BRUSSELS, Feb. 15 (UPI) -- Europe's steel industry this week stepped up its opposition to a proposal that would take more than 1 billion EU carbon emissions tax credits off the market.
The European Steel Association, or Eurofer, Monday joined a call joined a call from other business interests urging the European Commission to oppose a pending parliamentary bill to "set aside" 1.3 billion allowances under the European Union's emissions trading scheme.
A key European Parliament committee is to vote this month on changes to the EU's Energy Efficiency Directive that call for a "significant" number of ETS allowances to be removed from the market in an effort to prop up their languishing open-market price.
Backers hail it as a way to cope with a saturated market for the credits brought on by the economic slowdown -- prices for ETS allowances have dropped from a peak of $40 per ton in 2008 to $9.25 per ton.
The idea behind the trading scheme is to encourage companies to use energy more efficiently and save money through the installation of new technology to cut carbon emissions.
The steel industry and other pollution-producing businesses have purchased millions of the credits and are decrying moves to manipulate the market as a devaluation of the major investments they have already made.
Eurofer Director General Gordon Moffat said "this confiscation of allowances" to artificially raise the carbon price would only serve to "destroy" the ETS.
Moffat instead indicated support for remarks made last week by European Commissioner for Climate Action Connie Hedegaard, in which she seemed to come out against tinkering with the ETS market.
"We think it's important to have a market-based system," Hedegaard told the EU affairs news portal EurActiv. "None of us should be surprised that, in a market-based system, and with a major crisis in Europe and production coming down, demand and prices are dropping. We would be in for a lot more trouble if we had a politically regulated system."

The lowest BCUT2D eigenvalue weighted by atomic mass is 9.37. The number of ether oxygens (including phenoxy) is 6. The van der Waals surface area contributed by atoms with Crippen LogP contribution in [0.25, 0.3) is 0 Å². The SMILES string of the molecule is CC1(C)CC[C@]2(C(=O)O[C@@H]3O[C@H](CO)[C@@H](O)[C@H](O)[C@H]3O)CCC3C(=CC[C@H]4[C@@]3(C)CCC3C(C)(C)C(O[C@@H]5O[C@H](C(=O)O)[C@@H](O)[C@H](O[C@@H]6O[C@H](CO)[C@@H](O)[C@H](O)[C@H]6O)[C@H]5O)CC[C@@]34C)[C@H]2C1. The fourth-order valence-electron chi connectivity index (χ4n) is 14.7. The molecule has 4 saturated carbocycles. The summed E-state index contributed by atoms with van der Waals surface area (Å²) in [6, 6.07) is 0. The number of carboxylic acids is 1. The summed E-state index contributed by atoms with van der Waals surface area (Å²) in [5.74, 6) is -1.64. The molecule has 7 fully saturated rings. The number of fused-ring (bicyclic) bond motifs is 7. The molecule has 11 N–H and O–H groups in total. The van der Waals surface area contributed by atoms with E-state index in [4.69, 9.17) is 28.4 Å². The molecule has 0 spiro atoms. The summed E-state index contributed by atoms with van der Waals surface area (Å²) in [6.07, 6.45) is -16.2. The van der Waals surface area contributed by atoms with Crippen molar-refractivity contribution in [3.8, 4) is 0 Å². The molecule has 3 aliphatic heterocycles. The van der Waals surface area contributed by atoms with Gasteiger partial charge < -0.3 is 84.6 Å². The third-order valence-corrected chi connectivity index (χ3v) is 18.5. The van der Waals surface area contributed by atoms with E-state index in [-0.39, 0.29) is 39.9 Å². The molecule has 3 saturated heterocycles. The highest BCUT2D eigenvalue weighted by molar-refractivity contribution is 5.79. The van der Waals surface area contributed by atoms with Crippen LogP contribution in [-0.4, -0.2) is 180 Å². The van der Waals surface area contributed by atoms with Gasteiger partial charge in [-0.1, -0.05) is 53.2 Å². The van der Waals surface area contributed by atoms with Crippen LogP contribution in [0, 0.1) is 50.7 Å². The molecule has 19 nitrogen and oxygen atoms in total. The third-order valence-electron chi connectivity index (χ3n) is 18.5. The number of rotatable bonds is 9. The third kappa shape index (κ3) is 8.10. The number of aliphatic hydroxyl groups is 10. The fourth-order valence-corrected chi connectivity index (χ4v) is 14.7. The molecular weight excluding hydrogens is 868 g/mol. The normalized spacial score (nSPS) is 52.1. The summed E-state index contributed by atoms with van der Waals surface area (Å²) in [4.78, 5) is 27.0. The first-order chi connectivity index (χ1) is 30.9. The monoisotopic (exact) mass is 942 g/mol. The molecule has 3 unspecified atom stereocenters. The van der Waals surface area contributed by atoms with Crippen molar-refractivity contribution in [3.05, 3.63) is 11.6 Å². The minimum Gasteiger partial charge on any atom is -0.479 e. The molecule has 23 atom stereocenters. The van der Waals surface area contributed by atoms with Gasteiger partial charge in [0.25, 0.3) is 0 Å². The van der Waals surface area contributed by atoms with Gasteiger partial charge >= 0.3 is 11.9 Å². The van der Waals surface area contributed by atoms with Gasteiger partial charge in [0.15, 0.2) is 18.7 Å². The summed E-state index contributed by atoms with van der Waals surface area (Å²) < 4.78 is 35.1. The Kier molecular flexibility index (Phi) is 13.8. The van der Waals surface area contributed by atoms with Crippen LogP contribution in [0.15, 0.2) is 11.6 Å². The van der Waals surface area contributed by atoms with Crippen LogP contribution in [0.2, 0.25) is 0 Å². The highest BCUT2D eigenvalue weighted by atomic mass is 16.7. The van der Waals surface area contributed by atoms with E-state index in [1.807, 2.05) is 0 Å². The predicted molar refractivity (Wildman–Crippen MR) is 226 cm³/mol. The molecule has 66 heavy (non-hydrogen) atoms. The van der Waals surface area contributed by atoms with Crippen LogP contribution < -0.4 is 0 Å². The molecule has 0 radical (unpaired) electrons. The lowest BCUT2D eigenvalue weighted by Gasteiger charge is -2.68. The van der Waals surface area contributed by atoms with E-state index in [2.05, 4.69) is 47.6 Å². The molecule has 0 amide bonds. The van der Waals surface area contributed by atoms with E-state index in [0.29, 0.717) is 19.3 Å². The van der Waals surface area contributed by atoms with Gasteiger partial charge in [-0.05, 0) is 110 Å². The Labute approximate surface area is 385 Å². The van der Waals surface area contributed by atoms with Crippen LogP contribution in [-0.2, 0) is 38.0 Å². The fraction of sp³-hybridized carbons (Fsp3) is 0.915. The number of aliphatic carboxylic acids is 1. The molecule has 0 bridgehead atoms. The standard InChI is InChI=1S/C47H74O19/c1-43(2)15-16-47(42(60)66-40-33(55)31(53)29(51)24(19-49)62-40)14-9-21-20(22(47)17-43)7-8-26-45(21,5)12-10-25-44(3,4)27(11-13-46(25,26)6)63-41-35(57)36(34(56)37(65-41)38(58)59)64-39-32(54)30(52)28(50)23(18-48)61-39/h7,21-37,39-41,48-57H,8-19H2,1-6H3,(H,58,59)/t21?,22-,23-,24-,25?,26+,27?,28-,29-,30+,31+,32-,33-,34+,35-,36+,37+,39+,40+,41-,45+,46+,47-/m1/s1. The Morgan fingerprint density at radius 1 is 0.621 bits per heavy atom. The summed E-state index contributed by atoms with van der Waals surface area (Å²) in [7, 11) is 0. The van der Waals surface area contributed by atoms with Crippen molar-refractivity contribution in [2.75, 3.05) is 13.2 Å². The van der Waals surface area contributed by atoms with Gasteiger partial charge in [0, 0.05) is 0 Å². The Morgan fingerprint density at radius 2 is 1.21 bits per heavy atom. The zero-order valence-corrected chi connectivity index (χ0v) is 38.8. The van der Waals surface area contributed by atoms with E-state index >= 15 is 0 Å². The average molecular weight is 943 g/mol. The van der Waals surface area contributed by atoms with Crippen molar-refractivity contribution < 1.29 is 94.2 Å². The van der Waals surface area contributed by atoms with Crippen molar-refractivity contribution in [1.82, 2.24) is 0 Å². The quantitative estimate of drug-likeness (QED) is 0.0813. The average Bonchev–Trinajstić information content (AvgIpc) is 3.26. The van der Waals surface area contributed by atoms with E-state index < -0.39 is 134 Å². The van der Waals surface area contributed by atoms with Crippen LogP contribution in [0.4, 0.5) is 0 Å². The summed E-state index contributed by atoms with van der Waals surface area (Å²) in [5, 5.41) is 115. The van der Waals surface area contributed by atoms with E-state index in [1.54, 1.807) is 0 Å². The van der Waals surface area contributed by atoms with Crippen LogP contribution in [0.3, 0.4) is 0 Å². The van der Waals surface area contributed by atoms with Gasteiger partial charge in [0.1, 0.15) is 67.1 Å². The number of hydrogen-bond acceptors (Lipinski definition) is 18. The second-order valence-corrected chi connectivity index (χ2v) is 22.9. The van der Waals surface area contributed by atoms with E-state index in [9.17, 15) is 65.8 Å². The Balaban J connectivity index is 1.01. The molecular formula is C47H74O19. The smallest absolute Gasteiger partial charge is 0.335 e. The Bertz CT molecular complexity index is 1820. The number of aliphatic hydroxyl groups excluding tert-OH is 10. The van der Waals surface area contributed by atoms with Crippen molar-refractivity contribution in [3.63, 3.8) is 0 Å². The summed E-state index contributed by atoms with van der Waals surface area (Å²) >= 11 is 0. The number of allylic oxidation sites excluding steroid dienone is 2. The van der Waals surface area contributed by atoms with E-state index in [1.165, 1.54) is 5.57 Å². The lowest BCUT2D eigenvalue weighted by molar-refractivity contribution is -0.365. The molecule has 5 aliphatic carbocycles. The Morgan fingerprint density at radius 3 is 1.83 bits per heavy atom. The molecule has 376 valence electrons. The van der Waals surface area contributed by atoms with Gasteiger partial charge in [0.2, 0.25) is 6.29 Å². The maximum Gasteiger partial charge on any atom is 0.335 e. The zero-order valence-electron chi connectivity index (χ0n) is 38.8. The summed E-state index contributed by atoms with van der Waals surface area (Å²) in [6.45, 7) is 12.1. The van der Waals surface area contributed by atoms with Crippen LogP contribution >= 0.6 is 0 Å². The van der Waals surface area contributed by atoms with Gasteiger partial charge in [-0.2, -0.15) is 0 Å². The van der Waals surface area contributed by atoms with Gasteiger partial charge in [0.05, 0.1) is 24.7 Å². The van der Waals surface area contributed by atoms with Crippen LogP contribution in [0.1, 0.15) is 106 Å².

Moffat agreed, saying in a statement, "We absolutely share (Hedegaard's) view that any manipulation of the EU's emissions trading market would destroy the whole idea of a market-based system.
"The low carbon price -- which is just a snap-shot of price development -- cannot serve as an excuse to introduce a floor price, a set-aside or any annulation of allowances, as currently proposed by some groups in the European Parliament."
The Parliament's environment committee last month backed a non-binding resolution to remove the permits from the market, with vote on the measure in the industry committee set for Feb. 28, the Financial Times reported.
"The commission knows that the emissions trading system is failing to provide a sufficient price mechanism to guide investment decisions," British MEP Chris Davies of the Alliance of Liberals and Democrats for Europe said in introducing the measure. "It must stop delaying and bring forward proposals to address the problems."
Opposition to another form of propping up the price of carbon tax allowances was also being felt in Britain, where a parliamentary committee in January blasted a proposal by British Prime Minister David Cameron to unilaterally set a set floor price for carbon at $25 per ton.
Whitehall contends the move would send a good signal to low-carbon technology investors but the panel of lawmakers feared it would instead harm Britain's international competitiveness in the absence of an EU-wide floor price, The Guardian reported.
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